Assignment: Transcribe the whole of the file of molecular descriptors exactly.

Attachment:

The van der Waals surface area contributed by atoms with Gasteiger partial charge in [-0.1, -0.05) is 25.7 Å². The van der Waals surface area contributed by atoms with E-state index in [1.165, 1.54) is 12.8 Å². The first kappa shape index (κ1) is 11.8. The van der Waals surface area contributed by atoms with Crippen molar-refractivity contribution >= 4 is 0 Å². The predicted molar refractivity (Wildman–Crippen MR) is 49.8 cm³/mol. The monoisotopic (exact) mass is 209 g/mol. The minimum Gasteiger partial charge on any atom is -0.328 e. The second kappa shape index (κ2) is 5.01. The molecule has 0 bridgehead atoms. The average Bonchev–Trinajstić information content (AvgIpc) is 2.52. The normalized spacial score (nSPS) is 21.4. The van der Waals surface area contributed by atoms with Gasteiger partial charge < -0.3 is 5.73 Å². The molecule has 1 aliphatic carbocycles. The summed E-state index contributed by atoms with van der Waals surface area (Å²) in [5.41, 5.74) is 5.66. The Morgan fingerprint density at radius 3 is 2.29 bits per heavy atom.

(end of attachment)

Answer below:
The van der Waals surface area contributed by atoms with Gasteiger partial charge in [-0.1, -0.05) is 25.7 Å². The van der Waals surface area contributed by atoms with E-state index in [1.165, 1.54) is 12.8 Å². The first kappa shape index (κ1) is 11.8. The van der Waals surface area contributed by atoms with Crippen molar-refractivity contribution >= 4 is 0 Å². The predicted molar refractivity (Wildman–Crippen MR) is 49.8 cm³/mol. The monoisotopic (exact) mass is 209 g/mol. The minimum Gasteiger partial charge on any atom is -0.328 e. The second kappa shape index (κ2) is 5.01. The molecule has 0 bridgehead atoms. The average Bonchev–Trinajstić information content (AvgIpc) is 2.52. The normalized spacial score (nSPS) is 21.4. The van der Waals surface area contributed by atoms with Gasteiger partial charge < -0.3 is 5.73 Å². The molecule has 1 aliphatic carbocycles. The summed E-state index contributed by atoms with van der Waals surface area (Å²) in [5.41, 5.74) is 5.66. The Morgan fingerprint density at radius 3 is 2.29 bits per heavy atom.